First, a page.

Ever since I can remember I've been drawn to the under the radar type of athlete.

Ever since I can remember I've been drawn to the under the radar type of athlete.

It's probably because I'm a little understated myself, but I don't cheer for those types of athletes or teams on purpose. They just sort of happen to fall in my lap. The way they play the game without drawing all the attention is something I admire.

It was 1998 and I was just discovering how exciting the NFL was with Randy Moss exploding onto the scene. However, I fell in love with Cris Carter, who is definitely not understated, but compared to Randy Moss, took a back seat that season.

And it was Doug Flutie that struck something inside me that year. He went on to win the NFL Comeback Player of the Year and was thrilling to watch. In his mid-30's and 5-feet-9, Flutie was dazzling. I stumbled across him throwing the Hail Mary for Boston College in 1984 on ESPN Classic and, with my lawn mowing money, went and bought a Bills jersey with "Flutie" on the back.

Back in 1992 I fell in love with Ken Griffey Jr. I opened a pack of 1992 Upper Deck baseball cards and there was No. 24 in a motion blur-like photo of his sweet swing. I still remember turning the card over and seeing his child-like face with his hat backwards. At eight years old, I thought Griffey was the coolest.

Griffey, though, he wasn't the loud, boisterous type of player. He played second fiddle to Mark McGwire and Sammy Sosa in the 1998 home run chase for 61 and was then overshadowed by Barry Bonds. Griffey ranks behind Hank Aaron, Babe Ruth and Willie Mays on the all-time home run list for those who didn't use performance-enhancing drugs.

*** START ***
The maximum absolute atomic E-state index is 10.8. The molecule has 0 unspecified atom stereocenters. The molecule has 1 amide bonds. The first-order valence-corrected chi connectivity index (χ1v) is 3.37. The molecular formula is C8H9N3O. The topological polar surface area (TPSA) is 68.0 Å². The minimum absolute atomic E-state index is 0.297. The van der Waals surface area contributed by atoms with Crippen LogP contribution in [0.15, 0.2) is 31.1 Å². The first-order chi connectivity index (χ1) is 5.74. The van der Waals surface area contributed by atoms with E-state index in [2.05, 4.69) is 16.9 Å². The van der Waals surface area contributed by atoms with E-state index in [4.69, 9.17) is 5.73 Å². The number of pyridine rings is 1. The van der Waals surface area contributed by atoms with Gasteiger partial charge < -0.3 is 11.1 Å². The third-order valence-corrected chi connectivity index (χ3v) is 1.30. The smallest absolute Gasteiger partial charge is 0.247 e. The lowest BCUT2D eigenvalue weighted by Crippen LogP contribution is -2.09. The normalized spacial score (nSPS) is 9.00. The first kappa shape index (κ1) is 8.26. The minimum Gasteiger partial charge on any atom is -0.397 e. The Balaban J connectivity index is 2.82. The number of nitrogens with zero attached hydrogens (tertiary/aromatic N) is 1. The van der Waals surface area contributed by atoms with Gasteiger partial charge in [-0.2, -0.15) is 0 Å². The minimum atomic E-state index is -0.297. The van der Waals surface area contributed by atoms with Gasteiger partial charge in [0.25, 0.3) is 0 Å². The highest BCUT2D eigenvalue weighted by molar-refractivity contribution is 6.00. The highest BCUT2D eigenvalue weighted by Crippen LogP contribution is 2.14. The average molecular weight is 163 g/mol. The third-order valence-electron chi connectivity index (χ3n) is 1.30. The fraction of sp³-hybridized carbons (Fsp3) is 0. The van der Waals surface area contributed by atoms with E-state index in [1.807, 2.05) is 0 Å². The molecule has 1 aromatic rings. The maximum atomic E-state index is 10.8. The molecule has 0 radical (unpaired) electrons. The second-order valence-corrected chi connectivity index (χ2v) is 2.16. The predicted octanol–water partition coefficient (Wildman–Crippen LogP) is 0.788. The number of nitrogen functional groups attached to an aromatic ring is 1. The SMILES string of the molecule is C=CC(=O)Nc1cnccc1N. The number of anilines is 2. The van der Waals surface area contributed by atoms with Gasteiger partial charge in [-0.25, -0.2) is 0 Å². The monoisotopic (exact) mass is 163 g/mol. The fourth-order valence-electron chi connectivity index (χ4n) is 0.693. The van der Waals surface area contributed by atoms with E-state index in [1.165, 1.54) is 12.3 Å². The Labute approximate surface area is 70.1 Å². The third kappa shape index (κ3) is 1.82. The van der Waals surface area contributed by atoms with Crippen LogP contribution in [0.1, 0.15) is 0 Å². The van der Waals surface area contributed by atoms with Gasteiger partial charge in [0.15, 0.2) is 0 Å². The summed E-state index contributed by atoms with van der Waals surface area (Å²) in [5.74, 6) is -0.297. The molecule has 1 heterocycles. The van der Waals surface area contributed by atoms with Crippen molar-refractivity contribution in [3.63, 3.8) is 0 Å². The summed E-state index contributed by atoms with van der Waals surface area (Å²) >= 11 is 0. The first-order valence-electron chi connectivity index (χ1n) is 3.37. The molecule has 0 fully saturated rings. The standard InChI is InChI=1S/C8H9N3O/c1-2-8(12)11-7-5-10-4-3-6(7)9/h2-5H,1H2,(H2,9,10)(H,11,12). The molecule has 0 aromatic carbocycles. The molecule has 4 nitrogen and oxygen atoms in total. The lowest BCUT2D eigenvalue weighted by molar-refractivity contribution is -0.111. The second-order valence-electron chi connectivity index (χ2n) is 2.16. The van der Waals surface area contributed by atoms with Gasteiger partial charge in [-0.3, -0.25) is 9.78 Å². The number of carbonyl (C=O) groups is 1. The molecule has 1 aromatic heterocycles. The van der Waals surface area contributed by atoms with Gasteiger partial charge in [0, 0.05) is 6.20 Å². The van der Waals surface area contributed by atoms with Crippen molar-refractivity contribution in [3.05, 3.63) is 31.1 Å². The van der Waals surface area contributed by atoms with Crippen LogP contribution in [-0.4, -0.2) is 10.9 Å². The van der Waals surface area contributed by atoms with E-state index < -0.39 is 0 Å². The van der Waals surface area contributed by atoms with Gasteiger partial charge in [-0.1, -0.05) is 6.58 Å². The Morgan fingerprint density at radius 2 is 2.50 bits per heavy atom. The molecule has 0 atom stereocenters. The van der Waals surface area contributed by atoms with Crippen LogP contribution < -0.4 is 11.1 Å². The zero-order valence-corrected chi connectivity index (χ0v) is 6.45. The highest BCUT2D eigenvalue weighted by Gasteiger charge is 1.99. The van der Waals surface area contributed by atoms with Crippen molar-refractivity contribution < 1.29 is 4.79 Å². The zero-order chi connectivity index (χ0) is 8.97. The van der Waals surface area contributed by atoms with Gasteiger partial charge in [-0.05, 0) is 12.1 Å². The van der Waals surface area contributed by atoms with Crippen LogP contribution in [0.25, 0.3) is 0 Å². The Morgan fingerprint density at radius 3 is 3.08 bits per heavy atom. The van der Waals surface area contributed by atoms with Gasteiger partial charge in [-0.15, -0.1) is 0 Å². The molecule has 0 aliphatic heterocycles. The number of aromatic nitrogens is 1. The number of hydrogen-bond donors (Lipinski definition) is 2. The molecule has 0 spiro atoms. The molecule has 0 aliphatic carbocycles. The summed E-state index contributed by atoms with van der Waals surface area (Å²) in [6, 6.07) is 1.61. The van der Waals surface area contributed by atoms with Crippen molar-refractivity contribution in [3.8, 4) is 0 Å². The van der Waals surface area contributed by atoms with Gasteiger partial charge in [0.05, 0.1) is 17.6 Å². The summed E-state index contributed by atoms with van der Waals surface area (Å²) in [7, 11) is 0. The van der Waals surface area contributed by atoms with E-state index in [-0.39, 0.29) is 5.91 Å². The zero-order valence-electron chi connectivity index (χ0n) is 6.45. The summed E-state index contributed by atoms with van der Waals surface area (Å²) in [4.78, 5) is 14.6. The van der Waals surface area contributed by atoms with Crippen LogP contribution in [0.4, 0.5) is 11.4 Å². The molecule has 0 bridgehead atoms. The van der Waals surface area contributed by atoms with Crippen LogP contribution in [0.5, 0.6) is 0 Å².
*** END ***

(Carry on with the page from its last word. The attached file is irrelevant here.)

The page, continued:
I've always been fascinated with Lou Gehrig, who was often overlooked hitting behind Babe Ruth. When Ruth called his shot in the 1932 World Series, Gehrig followed him up with a homer of his own on the next at bat. Nobody remembers that though.

I like the Wild, the Twins and the Vikings, all understated franchises.

Although I wore the Michael Jordan shoes as a kid, it was Scottie Pippen that intrigued me more.

I cheered for Pete Sampras, quiet and unassuming, to beat Andre Agassi, loud and showy.

Phil Mickelson, a family man who wears black and white, is who I want to beat Tiger Woods, a ladies man who wears bright red.

The flamboyant and loud Rolling Stones or the thought-provoking and consistent Beatles? I’ll take John, Paul, George and Ringo, please.

How about the 1980 U.S. Olympic hockey team? I could watch the movie “Miracle” on a loop for 10 years straight.

I don't own a smartphone, I live in a small town, I drive an old pickup, which is worth as much as my snowblower.

I guess I root for the underdog because that's who I am.